Experience has shown that many of the most common interventions proposed by market actors involve changes in legislation, regulations or standards, falling within the Level 3: Enabling Environment of the market map. Facilitators need to ensure they build the capacity of the market actors - including through their interest forums, MOGs and lead firms - to mobilise their members to advocate for, and help implement and enforce policy changes themselves.
For certain energy market systems to develop, particularly those involving marginalised and low income households, market actors often need to get involved in the process of policy change themselves. This includes supporting the policy makers to identify the major market system barriers, and develop the political conditions to successfully support new energy technologies or innovations to overcome them.
Sometimes facilitators may need to take a lead in the short term on advocacy or influencing in certain less developed energy market systems to convince policy makers and, or, supportive government agencies of the importance of policy changes required to support a range of market actors. In other more developed energy market systems the coordinated and persistent advocacy of a wide range of market actors can persuade the policy makers to take the required action.
It is important for facilitators to engage relevant policy makers in the roadmap process from as early as possible, being aware of the following:
- In practice policy change is often messy, rarely following models that suggest a linear and neat process
- Policy change processes often get complicated particularly if they require a power shift as authorities are rarely willing to give up positions of power. Facilitators need to help identify the actors who might lose power from a policy change, and involve them in the process to address their loss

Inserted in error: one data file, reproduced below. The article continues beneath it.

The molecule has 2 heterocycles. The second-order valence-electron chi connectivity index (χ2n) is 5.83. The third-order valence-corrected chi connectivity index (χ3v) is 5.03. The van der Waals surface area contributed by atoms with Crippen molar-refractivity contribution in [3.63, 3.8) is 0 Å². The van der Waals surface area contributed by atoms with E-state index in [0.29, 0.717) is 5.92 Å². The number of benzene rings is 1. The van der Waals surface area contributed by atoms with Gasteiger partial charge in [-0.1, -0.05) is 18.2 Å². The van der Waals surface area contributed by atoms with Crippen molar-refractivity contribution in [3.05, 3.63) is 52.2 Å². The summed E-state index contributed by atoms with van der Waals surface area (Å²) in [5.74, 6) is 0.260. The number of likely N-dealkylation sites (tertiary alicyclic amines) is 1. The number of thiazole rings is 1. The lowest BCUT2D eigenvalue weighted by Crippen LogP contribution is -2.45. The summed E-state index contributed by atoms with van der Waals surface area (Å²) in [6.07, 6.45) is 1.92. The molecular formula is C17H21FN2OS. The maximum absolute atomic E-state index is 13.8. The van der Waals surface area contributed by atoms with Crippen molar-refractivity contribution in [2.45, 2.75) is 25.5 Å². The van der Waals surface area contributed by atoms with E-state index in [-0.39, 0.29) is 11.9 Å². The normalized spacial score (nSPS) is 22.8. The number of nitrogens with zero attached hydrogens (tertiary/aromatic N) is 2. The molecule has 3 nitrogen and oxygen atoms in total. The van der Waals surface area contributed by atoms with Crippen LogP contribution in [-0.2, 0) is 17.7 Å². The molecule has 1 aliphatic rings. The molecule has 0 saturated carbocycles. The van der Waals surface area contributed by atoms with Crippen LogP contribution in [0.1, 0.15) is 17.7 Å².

- Although every perceived negative impact can be turned into an opportunity, certain actors may have to lose out for a market system to become more inclusive and efficient, such as corrupt intermediaries or selfish community leaders
- As politics concerns votes and public opinion it can be useful to engage local and national media to highlight either negative or positive actions of policy makers
- Any policy change needs to involve the market actors that will be impacted. Facilitators can support, but the market actors themselves need to be engaged and passionate about changing a particular policy
- Policy change is often about timing, so if progress is slow going, the market actors may need to take a break and re-engage when conditions are more favourable
- It is important to find allies in other regions or subsectors who are also working to get policies changed, and for the market actors to collaborate with them
- Some policies are easier to change than others, so facilitators should support the market actors to prioritise ones that are more likely to succeed, to build their confidence and capacity to address more challenging policies.